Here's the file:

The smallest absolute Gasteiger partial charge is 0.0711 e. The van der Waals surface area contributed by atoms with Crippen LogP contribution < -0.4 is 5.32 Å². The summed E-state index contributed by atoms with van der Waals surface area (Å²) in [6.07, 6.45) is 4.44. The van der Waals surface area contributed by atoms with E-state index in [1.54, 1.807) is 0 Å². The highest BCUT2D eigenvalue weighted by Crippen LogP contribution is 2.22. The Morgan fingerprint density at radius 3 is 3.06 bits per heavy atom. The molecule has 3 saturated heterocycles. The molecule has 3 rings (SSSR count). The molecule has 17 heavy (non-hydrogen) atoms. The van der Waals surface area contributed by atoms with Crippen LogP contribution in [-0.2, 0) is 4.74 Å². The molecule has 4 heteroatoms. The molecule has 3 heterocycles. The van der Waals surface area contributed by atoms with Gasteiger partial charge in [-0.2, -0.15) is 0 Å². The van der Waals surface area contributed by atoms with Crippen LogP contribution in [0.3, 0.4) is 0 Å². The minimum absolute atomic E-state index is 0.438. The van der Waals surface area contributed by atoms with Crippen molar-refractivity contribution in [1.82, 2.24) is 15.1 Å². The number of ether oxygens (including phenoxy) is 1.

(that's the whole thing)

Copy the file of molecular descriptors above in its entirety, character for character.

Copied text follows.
The smallest absolute Gasteiger partial charge is 0.0711 e. The van der Waals surface area contributed by atoms with Crippen LogP contribution < -0.4 is 5.32 Å². The summed E-state index contributed by atoms with van der Waals surface area (Å²) in [6.07, 6.45) is 4.44. The van der Waals surface area contributed by atoms with E-state index in [1.54, 1.807) is 0 Å². The highest BCUT2D eigenvalue weighted by Crippen LogP contribution is 2.22. The Morgan fingerprint density at radius 3 is 3.06 bits per heavy atom. The molecule has 3 saturated heterocycles. The molecule has 3 rings (SSSR count). The molecule has 17 heavy (non-hydrogen) atoms. The van der Waals surface area contributed by atoms with Crippen LogP contribution in [-0.2, 0) is 4.74 Å². The molecule has 4 heteroatoms. The molecule has 3 heterocycles. The van der Waals surface area contributed by atoms with Gasteiger partial charge in [-0.2, -0.15) is 0 Å². The van der Waals surface area contributed by atoms with Crippen LogP contribution in [0.3, 0.4) is 0 Å². The minimum absolute atomic E-state index is 0.438. The van der Waals surface area contributed by atoms with Crippen molar-refractivity contribution in [1.82, 2.24) is 15.1 Å². The number of ether oxygens (including phenoxy) is 1.